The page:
Hurricanes about to be welcomed over the border in Chiefs territory
For a man who has spent several months slightly stressing about hosting the Hurricanes at his country rugby club, Guy Lennox cut a pretty calm figure on the eve of their preseason rugby match against the Crusaders.
Sure, the sweat stains were evident under the sun faded cap, the work clothes bore plenty of evidence of some of the toil in getting Border's ground ready for the big day, but Lennox was far from fretting.
Almost eight months have past since the former Wanganui and New Zealand Heartland XV coach thought he was victim of a prank after receiving several emails from the Hurricanes expressing an interest in playing in Waverley, the tiny south Taranaki settlement where just 1000 people call home.
"I just thought it was one of those junk emails, so I just ignored it," he said. "It came back again, so I ignored it again and just I kept putting it in the trash box."
The offer was not going to be binned, though, with the idea quickly taking shape in Lennox's mind as he contemplated two of Super Rugby's powerhouses hitting town.
With the support of Farmlands the dream burst into reality for many of the town's rugby folk with 4500 fans about to enjoy some country hospitality ahead of the preseason match that will feature a heap of All Blacks as well as Beauden and Jordie Barrett playing together for the Hurricanes for the first time.
While some observers have labelled the Hurricanes move over the "Border" into Taranaki a bit on the cheeky side, given the province's rugby union aligned itself with the Chiefs several years ago, the folk of Waverley clearly don't give a hoot.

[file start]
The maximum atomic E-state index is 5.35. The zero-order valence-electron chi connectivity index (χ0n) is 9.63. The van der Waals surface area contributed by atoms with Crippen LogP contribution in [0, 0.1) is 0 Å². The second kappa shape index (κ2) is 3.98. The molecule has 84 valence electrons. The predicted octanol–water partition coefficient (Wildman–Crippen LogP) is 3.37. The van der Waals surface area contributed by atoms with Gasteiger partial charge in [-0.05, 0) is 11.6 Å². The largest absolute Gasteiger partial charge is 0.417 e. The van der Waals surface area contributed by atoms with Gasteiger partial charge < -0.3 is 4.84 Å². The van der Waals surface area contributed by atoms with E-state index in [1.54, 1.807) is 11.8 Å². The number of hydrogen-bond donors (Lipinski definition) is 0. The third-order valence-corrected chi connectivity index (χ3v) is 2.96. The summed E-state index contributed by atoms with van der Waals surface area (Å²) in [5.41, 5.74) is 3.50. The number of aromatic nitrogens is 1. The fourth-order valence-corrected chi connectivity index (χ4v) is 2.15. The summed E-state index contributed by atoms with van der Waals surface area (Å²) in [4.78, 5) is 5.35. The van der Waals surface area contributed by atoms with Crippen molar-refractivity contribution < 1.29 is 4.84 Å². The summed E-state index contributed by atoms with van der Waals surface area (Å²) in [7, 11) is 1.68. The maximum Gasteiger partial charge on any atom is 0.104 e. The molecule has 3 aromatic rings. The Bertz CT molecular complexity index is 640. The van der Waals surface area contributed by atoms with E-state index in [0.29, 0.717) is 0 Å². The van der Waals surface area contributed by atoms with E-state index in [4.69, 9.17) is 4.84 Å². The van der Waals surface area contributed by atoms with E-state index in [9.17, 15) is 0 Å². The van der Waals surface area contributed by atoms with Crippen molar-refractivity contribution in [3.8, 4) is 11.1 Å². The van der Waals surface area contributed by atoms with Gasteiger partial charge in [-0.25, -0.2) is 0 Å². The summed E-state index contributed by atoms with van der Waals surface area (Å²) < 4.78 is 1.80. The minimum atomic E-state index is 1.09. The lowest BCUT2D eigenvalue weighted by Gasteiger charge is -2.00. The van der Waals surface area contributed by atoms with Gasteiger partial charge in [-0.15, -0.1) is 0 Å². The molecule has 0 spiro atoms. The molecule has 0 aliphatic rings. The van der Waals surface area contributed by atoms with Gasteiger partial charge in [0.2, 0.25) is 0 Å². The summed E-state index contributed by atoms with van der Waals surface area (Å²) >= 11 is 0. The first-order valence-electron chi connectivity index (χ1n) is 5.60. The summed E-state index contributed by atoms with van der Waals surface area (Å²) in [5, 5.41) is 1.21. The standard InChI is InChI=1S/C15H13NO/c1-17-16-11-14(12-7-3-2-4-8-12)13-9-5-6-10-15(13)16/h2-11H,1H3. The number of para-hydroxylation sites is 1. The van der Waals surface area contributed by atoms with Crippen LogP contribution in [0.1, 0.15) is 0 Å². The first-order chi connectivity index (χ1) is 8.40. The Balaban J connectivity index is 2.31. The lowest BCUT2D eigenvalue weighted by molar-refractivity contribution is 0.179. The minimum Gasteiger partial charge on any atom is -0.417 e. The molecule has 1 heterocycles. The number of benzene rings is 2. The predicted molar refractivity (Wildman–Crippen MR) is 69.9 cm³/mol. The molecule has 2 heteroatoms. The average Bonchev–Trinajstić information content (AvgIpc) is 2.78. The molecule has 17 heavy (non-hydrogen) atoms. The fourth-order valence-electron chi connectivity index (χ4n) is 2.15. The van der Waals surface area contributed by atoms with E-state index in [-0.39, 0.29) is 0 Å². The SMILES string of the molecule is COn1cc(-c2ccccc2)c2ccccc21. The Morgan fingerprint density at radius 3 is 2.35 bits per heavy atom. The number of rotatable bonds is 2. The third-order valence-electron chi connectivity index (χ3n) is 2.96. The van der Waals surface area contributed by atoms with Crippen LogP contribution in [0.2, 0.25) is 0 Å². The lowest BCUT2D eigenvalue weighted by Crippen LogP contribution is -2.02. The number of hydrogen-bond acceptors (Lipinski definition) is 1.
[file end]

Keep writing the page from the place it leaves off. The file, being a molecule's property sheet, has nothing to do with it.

Nor do the owners of the Main St Cafe, the 4Square or the town's famous old pub the Clarendon Hotel who collectively will be flooded like never before.
"They [Hurricanes] are clearly trying to keep the support," Lennox added. "That makes sense and you have to remember we play in the Wanganui comp that is part of the Hurricanes franchise and there is a lot of people in Taranaki who support them, especially around the coast with the Barretts."
Logistically the Border boys were not given a to do list and apart from a couple of meetings and an honest measure of the ground and its surroundings, the burning issue between the two groups was just how many people could the park hold.
About 500 "corporates" will be squeezed into the clubrooms and adjourning hall, 200 in the freshly painted grandstand, while more than 3500 will either stand or take the comfort of the hay bales that ring the ground or the temporary seating that has been borrowed from Wanganui Collegiate.
"The key to it was could we make it work without spending money. Well, we have spent exactly zero."
That's been possible because every time a message was sent out asking for help within the community, it arrived in numbers.
"The locals have just been amazing."